Robert “Bob” Metcalfe’s career in computer communications began in 1969 when, as a graduate student looking for a part-time job, he was offered the opportunity to connect one of the PDP-10 computers at the Massachusetts Institute of Technology (MIT) to the Arpanet. In one propitious moment, a motivated young scientist was thrust into the forefront of a technological paradigm shift that would engage his professional passions and to which he would make seminal technological and economic contributions. Metcalfe’s roles with Arpanet would expand, including becoming a member of the Network Working Group and coordinating the scenarios for the International Conference on Computer Communication (ICCC) demonstration in ‘72. He based his PhD thesis on the Arpanet and landed a job with Xerox’s Palo Alto Research Center (PARC). Fate struck again when his dissertation committee rejected his thesis for not being “sufficiently mathematical.” Metcalfe beefed up his thesis by studying the ALOHAnet, which helped build his understanding of how to create a new local area networking (LAN) technology for Xerox: Ethernet. In 1979, Metcalfe left Xerox to begin consulting to spread the word of computer networking and to find a way to free Ethernet from the proprietary grasp of Xerox. He again succeeded when Xerox agreed to work with Digital Equipment Corporation (DEC) and Intel to make Ethernet a public standard. In June 1979, Metcalfe founded 3Com, a company that would become a leader in networking and an important participant in internetworking.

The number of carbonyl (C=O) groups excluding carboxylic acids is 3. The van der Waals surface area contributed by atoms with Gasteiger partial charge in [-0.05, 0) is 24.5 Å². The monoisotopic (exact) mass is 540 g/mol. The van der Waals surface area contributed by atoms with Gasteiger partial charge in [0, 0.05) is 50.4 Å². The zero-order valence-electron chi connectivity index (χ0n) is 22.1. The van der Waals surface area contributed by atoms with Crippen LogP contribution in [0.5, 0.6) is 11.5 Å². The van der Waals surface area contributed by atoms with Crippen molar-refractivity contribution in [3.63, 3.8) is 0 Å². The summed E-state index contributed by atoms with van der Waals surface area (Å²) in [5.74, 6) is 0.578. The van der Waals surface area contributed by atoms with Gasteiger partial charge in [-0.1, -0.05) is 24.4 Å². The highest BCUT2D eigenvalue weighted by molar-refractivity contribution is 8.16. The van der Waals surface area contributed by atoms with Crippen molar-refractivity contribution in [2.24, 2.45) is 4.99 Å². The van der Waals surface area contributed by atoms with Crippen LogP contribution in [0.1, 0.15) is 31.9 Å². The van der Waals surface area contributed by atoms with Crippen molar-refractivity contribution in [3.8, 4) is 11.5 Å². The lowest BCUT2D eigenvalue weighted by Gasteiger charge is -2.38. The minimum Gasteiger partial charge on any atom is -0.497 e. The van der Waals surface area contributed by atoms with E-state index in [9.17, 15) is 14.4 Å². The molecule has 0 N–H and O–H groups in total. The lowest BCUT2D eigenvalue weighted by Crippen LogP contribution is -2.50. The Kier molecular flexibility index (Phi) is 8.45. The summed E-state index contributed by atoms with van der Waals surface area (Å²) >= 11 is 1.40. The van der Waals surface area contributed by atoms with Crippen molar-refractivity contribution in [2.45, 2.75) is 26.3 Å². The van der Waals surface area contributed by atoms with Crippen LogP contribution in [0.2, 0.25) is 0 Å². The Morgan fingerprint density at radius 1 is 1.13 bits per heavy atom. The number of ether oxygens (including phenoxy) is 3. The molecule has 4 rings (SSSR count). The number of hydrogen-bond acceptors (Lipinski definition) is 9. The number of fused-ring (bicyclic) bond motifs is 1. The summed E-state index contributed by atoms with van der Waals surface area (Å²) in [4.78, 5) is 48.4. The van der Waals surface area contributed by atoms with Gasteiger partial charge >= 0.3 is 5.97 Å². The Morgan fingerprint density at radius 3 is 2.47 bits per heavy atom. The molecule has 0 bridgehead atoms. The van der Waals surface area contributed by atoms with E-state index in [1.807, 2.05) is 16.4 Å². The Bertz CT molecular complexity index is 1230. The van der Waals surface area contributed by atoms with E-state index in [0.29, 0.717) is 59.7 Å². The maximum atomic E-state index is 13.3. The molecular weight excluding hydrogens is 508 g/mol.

Keywords: Ethernet, Arpanet, NWG, ICCC demonstration, Xerox PARC, ALOHAnet